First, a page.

El otro blog para cosas más serias

El otro blog para cosas más serias
El otro blog para cosas más serias

sábado, 28 de agosto de 2010

Por qué Alemania ha crecido tan espectacularmente en el último trimestre y lecciones para España

Aquí
En términos anualizados, como China, más de un 9 %
  “most analysts anticipate that a major driver of the German economic expansion was an increase in net exports. Part of this is due to the decline in the value of the euro, which made German-produced goods less expensive, but some of it is directly attributable to stimulus spending in the U.S. and China. When a hypercompetitive, high-end manufacturing base like Germany sees major trading partners increase government expenditure, the optimal policy response is to do nothing. Some of the increase in external demand will translate to increased exports, providing a boost to the domestic economy without a penny of additional borrowing
En este artículo del Washington Post se refleja que, efectivamente, el incremento de las importaciones en los EE.UU ha reducido el crecimiento económico de este país.
Y por qué reducir el déficit público es lo que hay que hacer
For more than thirty years, economists have pointed to the “fiscal illusion” on which stimulus depends. … fiscal stimulus depends on households and business being ignorant to, or ignoring the fact that, debt-financed government expenditure eventually requires higher taxes to pay back the borrowing. If businesses and households recognize this and adjust their investment and consumption accordingly, a dollar of stimulus spending could contribute less than a dollar to GDP after accounting for the reduction in private sector consumption and investment. Research has found that as public debt levels increase, the private sector response to additional stimulus is more pronounced (o sea, que responde reduciendo más intensamente su consumo e inversión). Eventually, the decline in investment and consumption could exceed the positive economic contribution of the stimulus. In these cases, the government can actually increase output by reducing public spending and cutting its budget deficit (see the cases of Denmark, Ireland, Sweden, Canada, and Norway, among others).
Tiene lógica. Las deudas que contraiga el Estado las tienen que pagar, al final, los ciudadanos vía impuestos porque el Estado no genera ingresos de otra manera. Por lo tanto, los ciudadanos, cuando deciden cuánto gastar, incluyen en su previsión de deudas también las deudas del Estado de manera que si estas aumentan, invertirán y consumirán menos aumentando su nivel de ahorro. Y cuanto más desatado esté el gasto público, mayor será el pánico de los ciudadanos frente a futuras subidas de impuestos. Y miren lo que dice de los Estados federales como EE.UU o España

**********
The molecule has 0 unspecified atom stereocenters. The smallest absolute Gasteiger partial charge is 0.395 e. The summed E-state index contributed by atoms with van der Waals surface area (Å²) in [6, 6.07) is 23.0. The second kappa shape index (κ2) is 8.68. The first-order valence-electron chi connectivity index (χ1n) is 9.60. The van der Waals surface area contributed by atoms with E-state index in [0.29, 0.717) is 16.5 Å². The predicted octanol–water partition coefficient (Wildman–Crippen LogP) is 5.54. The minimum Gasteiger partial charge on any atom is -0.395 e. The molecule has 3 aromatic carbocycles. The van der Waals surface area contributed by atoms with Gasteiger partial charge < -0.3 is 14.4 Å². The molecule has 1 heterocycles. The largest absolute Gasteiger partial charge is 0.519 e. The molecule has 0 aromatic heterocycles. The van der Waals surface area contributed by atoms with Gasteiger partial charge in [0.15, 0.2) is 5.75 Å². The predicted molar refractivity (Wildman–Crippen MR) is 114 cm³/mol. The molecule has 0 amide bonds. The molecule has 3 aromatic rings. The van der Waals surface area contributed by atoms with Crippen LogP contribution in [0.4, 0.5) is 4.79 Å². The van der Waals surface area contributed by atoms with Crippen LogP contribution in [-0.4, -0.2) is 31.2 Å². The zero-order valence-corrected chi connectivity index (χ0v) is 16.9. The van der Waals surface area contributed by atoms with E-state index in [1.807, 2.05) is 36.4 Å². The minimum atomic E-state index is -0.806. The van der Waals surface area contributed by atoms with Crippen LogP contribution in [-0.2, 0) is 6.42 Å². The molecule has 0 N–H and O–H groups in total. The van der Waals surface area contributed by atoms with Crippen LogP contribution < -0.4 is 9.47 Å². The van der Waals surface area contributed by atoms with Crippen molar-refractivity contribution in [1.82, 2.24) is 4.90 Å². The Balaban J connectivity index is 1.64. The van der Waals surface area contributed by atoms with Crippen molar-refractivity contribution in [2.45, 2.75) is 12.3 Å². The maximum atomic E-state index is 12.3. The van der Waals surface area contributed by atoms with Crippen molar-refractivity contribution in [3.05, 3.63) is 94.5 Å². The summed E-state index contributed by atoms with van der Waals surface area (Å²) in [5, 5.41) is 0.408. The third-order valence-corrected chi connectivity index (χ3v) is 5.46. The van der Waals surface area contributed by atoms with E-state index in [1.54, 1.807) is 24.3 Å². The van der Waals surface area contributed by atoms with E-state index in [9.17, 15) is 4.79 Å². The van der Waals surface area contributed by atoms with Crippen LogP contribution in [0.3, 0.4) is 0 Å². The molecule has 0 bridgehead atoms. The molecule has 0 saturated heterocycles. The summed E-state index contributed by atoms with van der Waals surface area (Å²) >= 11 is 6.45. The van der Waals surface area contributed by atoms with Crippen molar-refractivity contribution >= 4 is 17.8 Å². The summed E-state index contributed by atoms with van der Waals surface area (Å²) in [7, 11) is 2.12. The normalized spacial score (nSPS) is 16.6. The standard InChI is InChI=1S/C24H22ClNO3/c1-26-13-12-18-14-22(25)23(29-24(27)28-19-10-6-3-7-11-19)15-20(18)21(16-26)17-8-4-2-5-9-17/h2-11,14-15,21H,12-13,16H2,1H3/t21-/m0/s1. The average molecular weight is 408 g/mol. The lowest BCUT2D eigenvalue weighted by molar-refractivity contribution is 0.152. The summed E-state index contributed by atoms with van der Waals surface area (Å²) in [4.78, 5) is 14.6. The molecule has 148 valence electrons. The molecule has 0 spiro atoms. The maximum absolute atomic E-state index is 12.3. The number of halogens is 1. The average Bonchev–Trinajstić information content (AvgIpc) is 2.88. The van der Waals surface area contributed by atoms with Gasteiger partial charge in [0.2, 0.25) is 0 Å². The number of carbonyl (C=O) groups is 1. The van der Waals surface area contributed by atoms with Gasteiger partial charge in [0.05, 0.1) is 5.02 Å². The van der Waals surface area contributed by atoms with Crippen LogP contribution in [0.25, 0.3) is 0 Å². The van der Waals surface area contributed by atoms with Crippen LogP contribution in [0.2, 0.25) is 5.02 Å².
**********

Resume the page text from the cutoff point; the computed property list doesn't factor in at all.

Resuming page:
Simply put, the private sector responds to an additional dollar of debt much differently depending on the perceived sustainability of public finances. In states like California, where the deficit is exceedingly large and of a structural nature, federal funds allow state officials to delay the day of reckoning. This may allow more state workers to remain employed, but does nothing to attenuate the uncertainty facing businesses concerned about how tax rates will be adjusted to close the deficit. While the reduction in public sector payrolls absent stimulus would undoubtedly crimp demand. This is likely more than offset by the private sector investment and consumption lost from a continuation of the unsustainable status quo. In these situations, large spending cuts can offer the most reliable stimulus because of the signal to the private sector that less of its future earnings will be needed to finance government.
O sea, que o las CC.AA dan muestras claras de austeridad, o la reducción de actividad por parte del sector privado en España podría (i) anular cualquier efecto expansivo del estímulo fiscal y (ii) retrasar la recuperación. Porque el problema no es el de la cuantía del estímulo, sino de cómo se financia – a base de deuda – y, al final, toda la deuda, pública y privada, tienen que pagarla los ciudadanos, una parte directamente y otra vía impuestos.

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